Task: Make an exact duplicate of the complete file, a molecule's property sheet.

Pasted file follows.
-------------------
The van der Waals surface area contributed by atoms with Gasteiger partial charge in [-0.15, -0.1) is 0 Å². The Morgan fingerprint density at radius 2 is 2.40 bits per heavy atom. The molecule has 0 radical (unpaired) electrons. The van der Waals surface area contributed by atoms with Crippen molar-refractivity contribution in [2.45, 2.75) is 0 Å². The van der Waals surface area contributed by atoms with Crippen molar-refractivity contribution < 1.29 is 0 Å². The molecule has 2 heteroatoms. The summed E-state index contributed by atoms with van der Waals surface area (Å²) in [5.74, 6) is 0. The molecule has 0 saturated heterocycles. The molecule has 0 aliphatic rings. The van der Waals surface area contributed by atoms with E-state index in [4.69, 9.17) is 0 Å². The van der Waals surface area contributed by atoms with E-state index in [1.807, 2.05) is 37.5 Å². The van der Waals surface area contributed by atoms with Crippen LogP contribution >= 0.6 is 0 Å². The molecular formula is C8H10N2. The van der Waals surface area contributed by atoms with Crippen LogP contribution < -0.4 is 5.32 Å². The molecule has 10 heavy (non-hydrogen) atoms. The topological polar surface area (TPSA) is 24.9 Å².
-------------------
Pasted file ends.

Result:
The van der Waals surface area contributed by atoms with Gasteiger partial charge in [-0.15, -0.1) is 0 Å². The Morgan fingerprint density at radius 2 is 2.40 bits per heavy atom. The molecule has 0 radical (unpaired) electrons. The van der Waals surface area contributed by atoms with Crippen molar-refractivity contribution in [2.45, 2.75) is 0 Å². The van der Waals surface area contributed by atoms with Crippen molar-refractivity contribution < 1.29 is 0 Å². The molecule has 2 heteroatoms. The summed E-state index contributed by atoms with van der Waals surface area (Å²) in [5.74, 6) is 0. The molecule has 0 saturated heterocycles. The molecule has 0 aliphatic rings. The van der Waals surface area contributed by atoms with E-state index in [4.69, 9.17) is 0 Å². The van der Waals surface area contributed by atoms with E-state index in [1.807, 2.05) is 37.5 Å². The van der Waals surface area contributed by atoms with Crippen LogP contribution >= 0.6 is 0 Å². The molecular formula is C8H10N2. The van der Waals surface area contributed by atoms with Crippen LogP contribution < -0.4 is 5.32 Å². The molecule has 10 heavy (non-hydrogen) atoms. The topological polar surface area (TPSA) is 24.9 Å².